Anaerobic degradation of carrageenan from the red macroalga Eucheuma cottonii

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Anaerobic degradation of the sulfated polysaccharide carrageenan was investigated by batch digestion of the red macroalga Eucheuma cottonii. During a 10-week incubation, ca. 60% of the starting E. cottonii biomass was fermented to CO2, methane, and volatile fatty acids (predominantly acetate). Carrageenan degradation paralleled the loss of total biomass, suggesting no preferential degradation or preservation. After 10 weeks of incubation, the carrageenan content of the remaining biomass was 51%, as opposed to 61% of the original E. cottonii biomass. Carrageenan recovered after 10 weeks of digestion had a lower average molecular weight (319,000 versus 510,000) and formed solutions with considerably lower viscosities than did intact carrageenan. The percent C and percent N content of the particulate material in the digestors increased over time, probably as a result of microbial growth. In contrast, the percent S content decreased continuously; the loss of sulfur was most likely a result of the hydrolysis of carrageenan. Results from this study indicate that it is not economically viable to process E. cottinii simultaneously for hydrocolloids and methane.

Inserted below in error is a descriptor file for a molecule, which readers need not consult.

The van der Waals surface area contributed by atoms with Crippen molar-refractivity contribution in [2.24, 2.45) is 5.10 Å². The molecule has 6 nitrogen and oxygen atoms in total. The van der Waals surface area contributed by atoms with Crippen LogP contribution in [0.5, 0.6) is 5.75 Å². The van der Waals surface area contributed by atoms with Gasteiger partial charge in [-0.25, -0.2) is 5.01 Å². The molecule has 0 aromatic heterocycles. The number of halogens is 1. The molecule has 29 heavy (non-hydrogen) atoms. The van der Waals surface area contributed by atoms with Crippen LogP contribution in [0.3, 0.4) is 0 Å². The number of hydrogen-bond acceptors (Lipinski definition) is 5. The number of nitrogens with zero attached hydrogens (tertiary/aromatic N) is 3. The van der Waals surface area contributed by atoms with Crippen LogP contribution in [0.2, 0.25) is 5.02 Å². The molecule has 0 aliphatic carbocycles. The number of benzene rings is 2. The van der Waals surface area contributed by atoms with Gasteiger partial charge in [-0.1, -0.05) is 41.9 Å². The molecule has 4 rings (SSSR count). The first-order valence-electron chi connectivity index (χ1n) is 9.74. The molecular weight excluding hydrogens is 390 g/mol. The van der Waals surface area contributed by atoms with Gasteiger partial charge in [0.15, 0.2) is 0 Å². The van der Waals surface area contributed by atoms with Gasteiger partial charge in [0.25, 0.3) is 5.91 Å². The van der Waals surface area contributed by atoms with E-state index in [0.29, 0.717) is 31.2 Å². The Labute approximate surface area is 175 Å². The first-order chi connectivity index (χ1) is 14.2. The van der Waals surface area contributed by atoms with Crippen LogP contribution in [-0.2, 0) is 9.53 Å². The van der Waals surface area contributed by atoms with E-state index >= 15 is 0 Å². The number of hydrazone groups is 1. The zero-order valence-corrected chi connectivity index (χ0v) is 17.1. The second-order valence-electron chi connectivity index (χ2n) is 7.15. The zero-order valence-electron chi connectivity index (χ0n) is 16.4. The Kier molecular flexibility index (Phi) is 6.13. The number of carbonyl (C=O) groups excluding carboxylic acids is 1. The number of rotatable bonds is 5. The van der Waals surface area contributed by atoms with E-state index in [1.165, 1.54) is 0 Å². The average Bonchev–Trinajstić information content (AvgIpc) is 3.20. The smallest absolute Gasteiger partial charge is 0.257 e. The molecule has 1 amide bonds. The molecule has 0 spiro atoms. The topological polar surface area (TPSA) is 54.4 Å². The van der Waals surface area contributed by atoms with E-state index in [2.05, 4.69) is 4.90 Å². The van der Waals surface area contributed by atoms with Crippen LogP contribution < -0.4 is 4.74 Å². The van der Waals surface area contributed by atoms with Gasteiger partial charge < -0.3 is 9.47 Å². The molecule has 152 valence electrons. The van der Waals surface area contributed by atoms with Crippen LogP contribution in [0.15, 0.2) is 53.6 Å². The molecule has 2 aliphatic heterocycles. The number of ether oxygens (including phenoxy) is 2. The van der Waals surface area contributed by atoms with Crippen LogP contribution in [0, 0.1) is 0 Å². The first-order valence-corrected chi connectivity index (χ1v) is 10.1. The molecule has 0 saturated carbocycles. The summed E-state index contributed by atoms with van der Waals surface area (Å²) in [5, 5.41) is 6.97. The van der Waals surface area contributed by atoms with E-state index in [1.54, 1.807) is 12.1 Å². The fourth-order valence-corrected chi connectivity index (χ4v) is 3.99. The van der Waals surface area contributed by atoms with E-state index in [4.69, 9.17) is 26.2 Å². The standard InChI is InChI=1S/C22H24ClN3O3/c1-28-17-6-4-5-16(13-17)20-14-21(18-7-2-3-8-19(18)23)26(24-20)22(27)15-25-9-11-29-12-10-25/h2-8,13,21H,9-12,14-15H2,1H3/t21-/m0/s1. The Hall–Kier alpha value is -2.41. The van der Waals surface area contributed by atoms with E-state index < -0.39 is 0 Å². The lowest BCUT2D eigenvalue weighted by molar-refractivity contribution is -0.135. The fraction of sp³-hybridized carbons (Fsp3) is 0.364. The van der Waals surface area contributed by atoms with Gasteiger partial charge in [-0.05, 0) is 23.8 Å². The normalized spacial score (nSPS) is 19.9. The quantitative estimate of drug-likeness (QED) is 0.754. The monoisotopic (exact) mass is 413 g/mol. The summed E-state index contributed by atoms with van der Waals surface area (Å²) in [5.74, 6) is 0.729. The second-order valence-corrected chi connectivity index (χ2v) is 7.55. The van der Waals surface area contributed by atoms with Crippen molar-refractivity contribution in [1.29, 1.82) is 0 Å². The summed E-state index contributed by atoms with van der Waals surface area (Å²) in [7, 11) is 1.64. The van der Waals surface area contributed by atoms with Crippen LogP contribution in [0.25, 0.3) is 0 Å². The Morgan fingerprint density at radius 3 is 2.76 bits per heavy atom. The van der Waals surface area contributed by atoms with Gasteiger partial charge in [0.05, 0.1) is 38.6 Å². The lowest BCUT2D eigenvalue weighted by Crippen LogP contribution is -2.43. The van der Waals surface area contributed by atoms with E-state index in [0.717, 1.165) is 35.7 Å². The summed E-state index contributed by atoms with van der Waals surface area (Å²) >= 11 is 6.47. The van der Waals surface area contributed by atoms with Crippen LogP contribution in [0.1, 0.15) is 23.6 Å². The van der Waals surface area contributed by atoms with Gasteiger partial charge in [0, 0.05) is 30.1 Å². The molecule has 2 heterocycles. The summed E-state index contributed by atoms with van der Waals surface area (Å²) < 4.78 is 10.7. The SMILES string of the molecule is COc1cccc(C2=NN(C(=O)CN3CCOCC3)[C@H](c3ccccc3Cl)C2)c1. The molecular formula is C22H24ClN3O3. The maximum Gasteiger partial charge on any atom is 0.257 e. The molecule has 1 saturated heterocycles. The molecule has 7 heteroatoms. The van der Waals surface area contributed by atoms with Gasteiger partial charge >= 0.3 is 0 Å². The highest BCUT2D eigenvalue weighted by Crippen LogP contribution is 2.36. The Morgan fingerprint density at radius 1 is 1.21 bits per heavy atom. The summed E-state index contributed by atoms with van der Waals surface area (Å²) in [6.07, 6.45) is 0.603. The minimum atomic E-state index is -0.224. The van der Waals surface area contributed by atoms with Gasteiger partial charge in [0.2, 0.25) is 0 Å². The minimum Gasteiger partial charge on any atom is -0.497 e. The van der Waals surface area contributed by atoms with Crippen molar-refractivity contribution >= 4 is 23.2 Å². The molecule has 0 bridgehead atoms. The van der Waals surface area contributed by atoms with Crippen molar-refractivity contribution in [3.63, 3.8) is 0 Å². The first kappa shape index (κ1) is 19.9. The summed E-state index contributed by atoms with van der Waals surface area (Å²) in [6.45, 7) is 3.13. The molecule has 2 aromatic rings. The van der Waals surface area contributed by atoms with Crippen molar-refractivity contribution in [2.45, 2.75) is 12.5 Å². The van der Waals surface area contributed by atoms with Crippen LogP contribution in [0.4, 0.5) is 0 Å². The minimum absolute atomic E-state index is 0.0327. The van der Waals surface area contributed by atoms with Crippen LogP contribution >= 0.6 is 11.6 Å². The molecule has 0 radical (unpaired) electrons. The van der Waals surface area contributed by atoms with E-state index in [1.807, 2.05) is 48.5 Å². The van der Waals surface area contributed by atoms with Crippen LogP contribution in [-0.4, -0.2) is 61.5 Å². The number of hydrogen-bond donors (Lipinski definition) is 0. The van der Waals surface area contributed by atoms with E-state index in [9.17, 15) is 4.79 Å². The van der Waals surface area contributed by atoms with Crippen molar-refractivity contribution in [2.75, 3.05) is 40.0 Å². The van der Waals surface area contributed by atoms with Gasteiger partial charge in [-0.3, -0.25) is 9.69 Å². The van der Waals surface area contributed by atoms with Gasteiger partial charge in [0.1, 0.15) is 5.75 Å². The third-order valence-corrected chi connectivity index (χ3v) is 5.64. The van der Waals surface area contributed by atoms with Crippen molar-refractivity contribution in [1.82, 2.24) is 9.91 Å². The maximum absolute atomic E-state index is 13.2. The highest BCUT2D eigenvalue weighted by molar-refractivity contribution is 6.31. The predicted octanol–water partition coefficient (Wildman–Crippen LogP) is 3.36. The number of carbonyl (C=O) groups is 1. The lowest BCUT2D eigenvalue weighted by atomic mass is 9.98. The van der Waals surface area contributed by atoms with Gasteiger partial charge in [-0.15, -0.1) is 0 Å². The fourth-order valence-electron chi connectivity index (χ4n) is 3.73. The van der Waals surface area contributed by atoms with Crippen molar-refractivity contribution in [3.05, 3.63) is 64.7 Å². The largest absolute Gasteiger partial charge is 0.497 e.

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Applied and Environmental Microbiology

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